This is a regular Friday feature combining a healthy mixture of observation, analysis, and foresight on the Vancouver Canucks. If you’d like to get at me about anything covered in this column, follow me on Twitter at @yyjordan and let’s start a textual relationship (wink).
1. There’s not much for me to add to the discussion on Jannik Hansen and Marian Hossa – like most sensible Canucks fans I saw it as a reckless but unintentional elbow by Hansen. The one game suspension was reasonable, given that you have to be responsible for your equipment and your limbs and Hossa was hurt on the play. Still, the whole incident was made worse by the fact that Hossa – despite his recent concussion history – was cleared to practice so quickly, and probably play, so soon after the Hansen hit. I don’t know much about Hossa’s particular issues, but the Blackhawks have a spotty history on this and if Hossa’s playing hockey with a head as soft as an overripe avocado going forward, I think that’s a scandal. And that’s the underlying issue here: are players league-wide receiving proper treatment and recovery time for serious concussions?
2. Here are three flat-out wrong opinions on the hit: 1) That Hansen (in a split second) decided to elbow Hossa in the head when he realized he wasn’t going to reach the puck, or 2) that the elbow was anywhere near as malicious as Duncan Keith’s on Daniel Sedin, and 3) that Hossa faked an injury to get Hansen suspended. C’mon.
3. Alain Vigneault, of course, had a good chuckle about the whole suspension thing. Wait, a portly guy prone to the chuckles who is frequently perplexed by medical diagnoses? Alain Vigneault is Dr. Hibbert.
4. David Booth returned to game action this week, and all things considered has looked quite effective. Unfortunately for Boothy, his return means he has to halt production on his upcoming cookbook "He Shoots, He Skewers! How to Grill What You Kill". I hear there’s a special chapter on how to catch and prepare the elusive Escape Goat. Look for it to drop in the Summer of 2013.
5. The Canucks have a record of 9-3-4 and are 7-1-2 in their last 10. If there’s an area of concern though, it has to be the team’s overall defensive play. The pairings have generally been a mess, and the Chicago game really exposed their weaknesses. Part of the problem is the Canucks are still missing a natural right-side defenceman, and so no matter what pairings AV and Bowness put together there’s always at least one square peg on the ice. I don’t know if you’ve ever watched a square peg play D, but it ain’t pretty; the circles go right around them while the squres just sit there, being inatimate objects.
6. Having too many defencemen playing out of position ultimately lands on Mike Gillis, who outside of Kevin Bieksa and Alex Edler has assembled this entire defensive core. But could Rick Bowness just not be the right guy for this group? It’s a fantastic-looking top six on paper, but is that potential being wasted by inept coaching?
7. This brings me to Jason Garrison, who I’ve been quietly worried about since Gillis signed him. Not because I think he’s bad, but because I knew most fans would have unrealistic expectations for the guy. His contract, while fair for the market, is high enough that fans are going to expect offense. The 16 goals he scored last season was an anomaly he’ll likely never repeat, and again, he’s a left-sided defenceman sharing the top-six with three other left-sided defencemen. Either he’s playing on his off-side or he’s playing with a guy on his off-side. Either way it’s not the ideal way to utilize his skillset. Speaking of which, the coaches need to find a way to effectively incorporate Garrison back onto the PowerPlay; they’re wasting one of the hardest shots in the league.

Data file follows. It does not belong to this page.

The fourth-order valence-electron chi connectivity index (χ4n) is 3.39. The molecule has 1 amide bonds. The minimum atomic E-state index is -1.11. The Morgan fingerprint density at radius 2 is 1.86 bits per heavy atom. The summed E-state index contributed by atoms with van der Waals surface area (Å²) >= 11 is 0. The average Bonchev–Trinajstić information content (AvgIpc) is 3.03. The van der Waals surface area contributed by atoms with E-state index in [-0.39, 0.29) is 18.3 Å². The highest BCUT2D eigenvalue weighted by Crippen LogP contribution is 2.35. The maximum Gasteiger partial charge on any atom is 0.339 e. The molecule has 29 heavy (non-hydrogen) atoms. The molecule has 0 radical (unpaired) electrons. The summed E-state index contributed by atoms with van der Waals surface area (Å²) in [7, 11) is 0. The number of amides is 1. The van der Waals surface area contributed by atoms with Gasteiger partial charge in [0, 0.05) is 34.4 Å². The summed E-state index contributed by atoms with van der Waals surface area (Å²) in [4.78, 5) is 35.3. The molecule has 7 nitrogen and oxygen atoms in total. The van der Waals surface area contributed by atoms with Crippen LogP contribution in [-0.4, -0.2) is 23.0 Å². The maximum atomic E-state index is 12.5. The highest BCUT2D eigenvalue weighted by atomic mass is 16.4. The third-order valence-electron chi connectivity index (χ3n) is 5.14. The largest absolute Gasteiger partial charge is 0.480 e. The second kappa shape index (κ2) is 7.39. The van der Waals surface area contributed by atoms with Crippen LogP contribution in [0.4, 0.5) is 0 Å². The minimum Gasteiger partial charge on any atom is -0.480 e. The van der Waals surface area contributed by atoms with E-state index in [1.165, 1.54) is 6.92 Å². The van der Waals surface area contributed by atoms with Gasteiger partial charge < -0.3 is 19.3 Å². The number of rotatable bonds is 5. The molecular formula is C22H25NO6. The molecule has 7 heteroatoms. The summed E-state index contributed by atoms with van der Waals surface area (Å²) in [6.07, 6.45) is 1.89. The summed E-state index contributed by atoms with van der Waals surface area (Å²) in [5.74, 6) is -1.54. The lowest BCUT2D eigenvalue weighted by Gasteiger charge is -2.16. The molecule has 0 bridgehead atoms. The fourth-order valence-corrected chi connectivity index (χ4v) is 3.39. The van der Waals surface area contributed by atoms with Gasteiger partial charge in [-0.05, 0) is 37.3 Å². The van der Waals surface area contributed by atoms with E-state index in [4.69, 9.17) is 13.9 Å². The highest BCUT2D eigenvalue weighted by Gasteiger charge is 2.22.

8. Drance wrote a very interesting piece yesterday about Garrison’s "demotion" and how negligible the difference is between the 2nd and 3rd pairings this season. We’ve been speculating that the coaching staff is trying to even out the distribution of minutes during a short season, and recently I came across a quote from a Globe & Mail article that confirms this:
"Deployment may evolve. The Canucks have looked at soccer research that shows players fade during games and during seasons. Studies from Liverpool John Moores University argue that better success – more goals – can be achieved if teams use more innovative substitutions. Vigneault has talked about this for the shortened season, resisting the temptation to use the Sedins more and instead giving the third line upward of 15 minutes a night, and even the fourth line eight to nine minutes, instead of five to seven."
9. That is a fascinating article, and even though it was published back in January, there’s another excerpt that is particularly telling now that Manny Malhotra has been shut down for the year:
"Gillis’s life in hockey is the philosophical underpinning of the human performance plan – doing right by players, who are so often treated as disposable and easily replaceable commodities."
10. I wanted to finish with this great piece by Jason Botchford on Alex Burrows and the Sedins. It is interesting to think back on the circumstances that put that line together in the first place, and the absolutely staggering success they’ve had since. The point about Burrows helping the twins become players who could create off the rush and not just their cycle is one I hadn’t really considered before, but it’s absolutely true. Plus, could this quote from Burrows be any more adorable:
“He’s made my career a lot more glorious than I made his,” Burrows said. “He’s a great player. He’s even a better person."
Aw jeez, gettin’ misty over here, you guys. See you next week.